Maps and views blog

02 January 2015

George, Jacobites, Scotland and the K.Top – A Brief Summary

The cataloguing and digitisation of the King’s Topographical Collection, George III’s personal collection of maps and views, continues apace at the British Library with many exciting discoveries along the way.  Catalogue records are being expanded and improved, and digitisation will allow images to appear against the catalogue records for all to see at Explore the British Library.

The recent focus on those volumes from the K.Top devoted to Scotland has highlighted an exciting and eclectic mix of material.  There are 17th- and 18th-century maps of the kingdom as a whole published by some of the major European cartographers; there are detailed maps of General George Wade’s military roads; there are manuscript maps and plans of fortified locations produced by the Board of Ordnance in response to the Jacobite threat to Hanoverian rule; there is General William Roy’s seminal Military Survey of Scotland, one of the British Library’s great cartographic treasures and the exemplification of military surveying of the period that would influence and impact on the Ordnance Survey to follow; there are large-scale county maps on multiple sheets; there are detailed town and city plans including 19th-century proposals and projections, some never realised, for Edinburgh; all amongst many other items.  In fact, there are nearly 800 maps and views of Scotland in total.

While Roy’s military survey from the collection is already well-documented and researched (a previous, joint British Library and National Library of Scotland project presents digital images of the “fair copy” of the map online at, along with background information and a bibliography), this is perhaps an exception within the collection.  The K.Top project has revealed new information about some of the other maps and has added detail to many catalogue records. A few highlights are recorded here.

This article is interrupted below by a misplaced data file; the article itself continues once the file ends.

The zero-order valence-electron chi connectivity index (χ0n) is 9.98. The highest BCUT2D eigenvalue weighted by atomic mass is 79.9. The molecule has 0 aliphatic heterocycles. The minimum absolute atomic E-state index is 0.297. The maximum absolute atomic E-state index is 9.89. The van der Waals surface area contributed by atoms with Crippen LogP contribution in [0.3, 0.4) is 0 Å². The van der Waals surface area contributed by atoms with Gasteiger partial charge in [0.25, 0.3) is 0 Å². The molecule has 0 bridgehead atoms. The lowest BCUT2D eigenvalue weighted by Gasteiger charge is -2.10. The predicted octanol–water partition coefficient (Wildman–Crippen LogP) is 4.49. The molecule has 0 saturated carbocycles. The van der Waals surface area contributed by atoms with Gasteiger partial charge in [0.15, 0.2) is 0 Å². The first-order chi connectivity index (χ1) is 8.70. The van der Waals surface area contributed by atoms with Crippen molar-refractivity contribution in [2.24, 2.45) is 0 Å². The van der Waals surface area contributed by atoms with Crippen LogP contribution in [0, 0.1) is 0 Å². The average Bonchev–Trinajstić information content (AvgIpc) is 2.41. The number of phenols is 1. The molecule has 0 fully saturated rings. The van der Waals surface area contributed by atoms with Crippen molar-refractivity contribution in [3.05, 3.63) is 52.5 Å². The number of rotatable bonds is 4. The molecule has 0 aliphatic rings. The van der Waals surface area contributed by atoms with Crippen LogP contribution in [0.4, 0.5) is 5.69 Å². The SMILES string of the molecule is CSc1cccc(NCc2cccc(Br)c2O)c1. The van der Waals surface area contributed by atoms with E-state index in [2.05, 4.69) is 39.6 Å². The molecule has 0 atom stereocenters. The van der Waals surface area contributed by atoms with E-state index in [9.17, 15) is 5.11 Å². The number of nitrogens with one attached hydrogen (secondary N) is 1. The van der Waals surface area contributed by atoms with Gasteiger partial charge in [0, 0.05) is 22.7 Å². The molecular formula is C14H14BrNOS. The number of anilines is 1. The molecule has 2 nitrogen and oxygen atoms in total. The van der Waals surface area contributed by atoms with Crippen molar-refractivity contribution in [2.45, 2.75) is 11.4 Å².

The River Forth above Stirling and the Jacobites Maps K.Top.48.77.a. and Maps K.Top.48.77.b. were previously titled A Map of the River Forth from Loch Ard to Stirling: with a MS. account of the Fords and Another Copy of ditto, with a printed account of the Fords in the “Catalogue of Maps, Prints, Drawings, etc., forming the geographical and topographical collection attached to the Library of his late Majesty King George the third, etc.” [London: Printed by order of the Trustees of the British Museum, 1829], and were similarly transcribed into the British Library’s online catalogue. However, these brief titles did not reveal the significance of the two maps and some of the differences between them.

Maps K.Top.77.a
Maps K.Top.48.77.a.     


Maps K.Top.77.b
Maps K.Top.48.77.b.

Although the attribution of the map to William Edgar is documented in D. G. Moir’s “The Early Maps of Scotland” (Volume II, page 15), along with the date “(1746?)”, Moir records only three examples of the map (in the Bodleian Library, Glasgow University Library and the British Museum) and he does not refer to any examples with manuscript text.  Comparison of the two K.Top maps side by side reveals differences between the manuscript and printed text.  The manuscript text ends “... an old strong place belonging to the Earl of Murray, presently possest by the Rebels”.

Maps K.Top.77.a. - final paragraph
Maps K.Top.48.77.a. [partial]

Doune Castle, the seat of the Earl of Moray, was taken by the Jacobites, the text’s “Rebels”, in 1745.  The map with printed text lacks this final reference to the rebels, suggesting this example with manuscript text dates from during the Jacobite Rebellion of 1745-46 and pre-dates the example with printed text, which makes explicit reference to 1746 and which removes reference to Doune Castle being “presently possest”.

Maps K.Top.77.b. - text
Maps K.Top.48.77.b. [partial]

The map itself seems to have been engraved (although perhaps not printed and published?) prior to the production of the text.  Dr Joseph Rock’s website detailing the life chronology of Richard Cooper, engraver, points to a receipt in the National Library of Scotland for the engraving of this map on copper in 1744 – see MS. 17530, f. 151 at the National Library of Scotland.  Chris Fleet, Senior Map Curator at the National Library of Scotland, was kind enough to examine the receipt and confirm Lord Justice Clerk - Andrew Fletcher, Lord Milton, whose papers MS. 17530, f. 151 is within - paid Cooper £2.0.0 for engraving “the Survey of the River Forth above Stirling, including copper and polishing”.